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Preparation of this document

This publication contains papers presented at the Second FAO Expert Consultation on Interactions of Pacific Tuna Fisheries. The Consultation was hosted by the National Research Institute of Far Seas Fisheries in Shimizu, Japan from 23 to 31 January 1995. It was organized by the FAO Trust Fund Project “Cooperative Research on Interactions of Pacific Tuna Fisheries”, in close collaboration with regional and national institutions involved in tuna fisheries research in the Pacific (see the Acknowledgements)

The papers in this publication were prepared by members of TUNET, a network of ten Working Groups organized by the FAO Project. These Working Groups are composed of scientists of regional and national institutions studying tuna stocks and fisheries, mainly in the Pacific, but also in other oceans.


FAO Fisheries Department

FAO Regional Fisheries Officers

FAO Fisheries Projects and Programmes

International Fisheries Organizations

National Fisheries Research Laboratories

Members of TUNET (FAO’s network of working groups studying tuna fisheries interactions in the Pacific)

Shomura, R.S. Majkowski, J. and R.F. Harman (eds.)

Status of Interactions of Pacific Tuna Fisheries. in 1995.Proceedings of the second FAO Expert Consultation Interactions of Pacific Tuna Fisheries. Shimizu, Japan, 23-31 January 1995.
FAO Fisheries Technical Paper. No. 365. Rome, FAO. 1996. 612p.


This publication includes forty papers and two abstracts of papers presented at the Second FAO Expert Consultation on Pacific Tuna Fisheries held in Shimizu, Japan, from 23 to 31 January 1995.

The topics of the papers include:

· reviews of tuna fisheries interactions and their research including methods for their study,
· new methods for studying tuna fisheries interactions and examination of their applicability,
· case studies on tuna fisheries interactions,
· analyses of tuna fisheries involved in interactions and their management, and
· an overview of FAO’s project that co-organized and co-sponsored the Consultation.
A supplement of an indexed bibliography of papers on tuna and billfish tagging, which was printed separately, is also included.

The objectives of the Consultation were to:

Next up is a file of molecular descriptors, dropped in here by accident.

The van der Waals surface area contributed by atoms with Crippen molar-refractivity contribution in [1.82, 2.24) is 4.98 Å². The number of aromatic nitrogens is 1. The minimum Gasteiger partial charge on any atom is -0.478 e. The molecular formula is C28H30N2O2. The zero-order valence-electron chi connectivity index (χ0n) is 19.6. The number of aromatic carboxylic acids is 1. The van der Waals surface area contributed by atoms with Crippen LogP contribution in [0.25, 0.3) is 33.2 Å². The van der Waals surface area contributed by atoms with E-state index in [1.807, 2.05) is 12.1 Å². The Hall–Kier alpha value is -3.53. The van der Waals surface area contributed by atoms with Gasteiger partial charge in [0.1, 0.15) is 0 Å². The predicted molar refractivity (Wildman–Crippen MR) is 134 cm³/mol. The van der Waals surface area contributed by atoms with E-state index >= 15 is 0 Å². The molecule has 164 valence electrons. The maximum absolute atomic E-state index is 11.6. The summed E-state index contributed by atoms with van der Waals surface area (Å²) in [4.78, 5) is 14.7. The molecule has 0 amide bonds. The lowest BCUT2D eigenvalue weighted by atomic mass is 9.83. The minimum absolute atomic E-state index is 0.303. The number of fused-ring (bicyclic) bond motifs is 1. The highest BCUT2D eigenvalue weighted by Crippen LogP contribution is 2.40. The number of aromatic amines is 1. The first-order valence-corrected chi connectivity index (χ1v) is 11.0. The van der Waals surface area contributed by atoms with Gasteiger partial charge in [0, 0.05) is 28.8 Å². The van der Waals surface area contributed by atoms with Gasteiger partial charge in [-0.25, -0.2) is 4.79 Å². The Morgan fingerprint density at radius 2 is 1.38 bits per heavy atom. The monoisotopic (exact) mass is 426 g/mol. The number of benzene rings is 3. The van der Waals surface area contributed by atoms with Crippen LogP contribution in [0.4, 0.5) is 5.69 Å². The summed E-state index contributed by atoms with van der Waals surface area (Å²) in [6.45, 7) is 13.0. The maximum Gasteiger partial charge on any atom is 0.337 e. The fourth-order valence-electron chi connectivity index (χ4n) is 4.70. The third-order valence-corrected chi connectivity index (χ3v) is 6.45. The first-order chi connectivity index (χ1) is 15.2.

· review and integrate the outcome of the studies on tuna fisheries interactions,
· summarize the extent of tuna fisheries interactions and unresolved research problems, and
· formulate guidelines for research on tuna fisheries interactions.
The understanding of tuna fisheries interactions was enhanced significantly by recent studies. However, the Consultation noted that the number of quantified interactions is still small due primarily to difficulties associated with evaluating such interactions. The papers providing supporting information for the conclusions of the Consultation are presented in this publication. Interactions were found to vary in significance depending on the biological characteristics of the species involved, the sizes of fish caught, the local and stock-wide rates of exploitation, and the distance among fisheries. In many of the studies presented, the inadequacy of fisheries data was stressed. In addition, the lack of understanding of movements of the fish being studied was noted in several papers. General qualitative guidelines presented in several discussion papers stressed that specifically-designed studies be undertaken to adequately quantify interactions. Well-designed tagging experiments were thought to provide the most reliable information about interactions. Guidelines for the collection of data, biological and ecosystem research, modelling, and alternative methodologies for studying tuna fisheries interactions are also included.

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